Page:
Important information about Minsk hotels:
* Reservation Fee: If you reserve directly with a Minsk hotel (not via an agent) without paying in advance, some hotels will charge a one-time reservation fee equal to 50% of the cost for a night. If you do not want to pay this fee, either pay the hotel in advance, reserve via an agency who will collect the money from you and pay the hotel in advance, or do not reserve and simply take your chances.
* Registration Fee: Some Minsk hotels (mostly the budget hotels) may charge a one-time registration fee under $10 for foreigners staying longer than 3 working days. Be sure to ask if registration is included.
* Registration Receipt: Save the registration receipt that is usually placed inside your passport by the Minsk Hotel as it may be requested at passport control when you leave the country. Failure to prove that you have properly registered (within 3 working days after arrival) may result in a fine.
* Insurance: Most hotels will require local medical insurance before they will register you. If you have arrived by airplane, be sure to buy this insurance at a kiosk just after you get out of the plane and before you go through passport control. It is not expensive (less than $1 per day), and Minsk hotels rarely sell medical insurance. If you have not arrived by plane, you can buy medical insurance at the Belgosstrakh Insurance offices in the city.
* Standard and business class rooms may be offered by some hotels. The difference is in the age of the furniture and the appearance of the bathroom. Both the furniture and bathrooms in the standard rooms may be very old, while the business class rooms should have modern furniture and bathrooms. Expensive hotels usually have modern furniture and bathrooms in all rooms.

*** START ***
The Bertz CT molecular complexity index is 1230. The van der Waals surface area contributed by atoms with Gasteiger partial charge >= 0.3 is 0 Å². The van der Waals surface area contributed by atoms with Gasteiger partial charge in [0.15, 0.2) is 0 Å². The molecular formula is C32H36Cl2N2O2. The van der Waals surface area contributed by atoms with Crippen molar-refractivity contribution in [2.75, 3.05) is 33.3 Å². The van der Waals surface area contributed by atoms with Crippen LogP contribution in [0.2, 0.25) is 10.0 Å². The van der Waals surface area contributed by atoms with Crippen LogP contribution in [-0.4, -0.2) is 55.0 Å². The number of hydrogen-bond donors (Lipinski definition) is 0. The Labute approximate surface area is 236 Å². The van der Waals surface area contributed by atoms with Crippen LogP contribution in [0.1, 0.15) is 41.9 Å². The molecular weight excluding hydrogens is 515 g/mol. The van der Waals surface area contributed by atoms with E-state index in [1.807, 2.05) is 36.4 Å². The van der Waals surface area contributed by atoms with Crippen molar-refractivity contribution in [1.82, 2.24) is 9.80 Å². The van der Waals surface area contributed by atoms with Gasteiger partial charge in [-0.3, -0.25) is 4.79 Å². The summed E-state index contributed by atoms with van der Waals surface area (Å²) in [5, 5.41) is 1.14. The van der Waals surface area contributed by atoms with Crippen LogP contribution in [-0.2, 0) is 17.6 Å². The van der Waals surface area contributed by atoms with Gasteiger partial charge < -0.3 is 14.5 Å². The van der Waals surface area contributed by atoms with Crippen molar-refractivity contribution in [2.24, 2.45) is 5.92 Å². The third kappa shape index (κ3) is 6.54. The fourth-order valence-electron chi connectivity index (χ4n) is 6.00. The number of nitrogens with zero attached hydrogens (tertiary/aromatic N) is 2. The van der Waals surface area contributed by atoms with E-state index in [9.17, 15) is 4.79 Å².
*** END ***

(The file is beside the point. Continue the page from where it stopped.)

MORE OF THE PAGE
* Budget hotels do not seem to be working with the travel agencies. The only way to book them appears to be directly with the hotel.
* Apartments: Rather than staying at a hotel consider renting an apartment. A centrally located apartment, can make your stay more comfortable, see the link below.
Minsk Hotel Locations:
Budget Minsk Hotels (standard rooms: $20-$50/night)
In the budget hotels, expect limited services from the reception and minimal English, if any. Rooms usually have TV, but probably no English channels. There may be a small, one-time fee for registering foreigners who stay more than 3 working days.
Hotel Zvezda: If transportation is not an issue (for example, if you have arrived by car or your friend has a car) and you are trying to keep costs down, this might be the place for you. This is possibly the cheapest hotel in Minsk where you will get your own room. Single rooms are under $20 and double rooms around $35. If staying more than 3 working days, you will pay a one-time registration fee (under $10). Our double room was actually a suite with a living room, bedroom, toilet and bathroom. There was a fridge in the room and a portable space heater, in addition to the radiators, which helped to keep the rooms warm on the cold winter evenings. There were even guest-packs in the bathrooms with toothbrush, toothpaste, shampoo and soap and they delivered a free small bottle of water everyday. Very unusual for Belarus! But the Zvezda has several disadvantages. It is in a remote location with no restaurants or shops nearby. Transportation is only taxi or bus (bus #81 will take you to the central train station in 15-20 minutes, where you can transfer to the metro). Like many Minsk hotels, the furniture in the standard rooms is quite old. There is TV but no English language channels. Desk clerks reluctantly speak English and we experienced low quality service on several occaisions: our room service dinner arrived cold after 2 hours instead of 40 minutes as promised and in Styrofoam take-away boxes. Our room was not cleaned on the second day. When we asked to leave our suitcase the porter didn’t take our bags but simply showed us to the baggage department. Obviously, service is not international standard. But for the price, this could be the best bargain in Minsk. To see a video of a room, click here . For more photos click here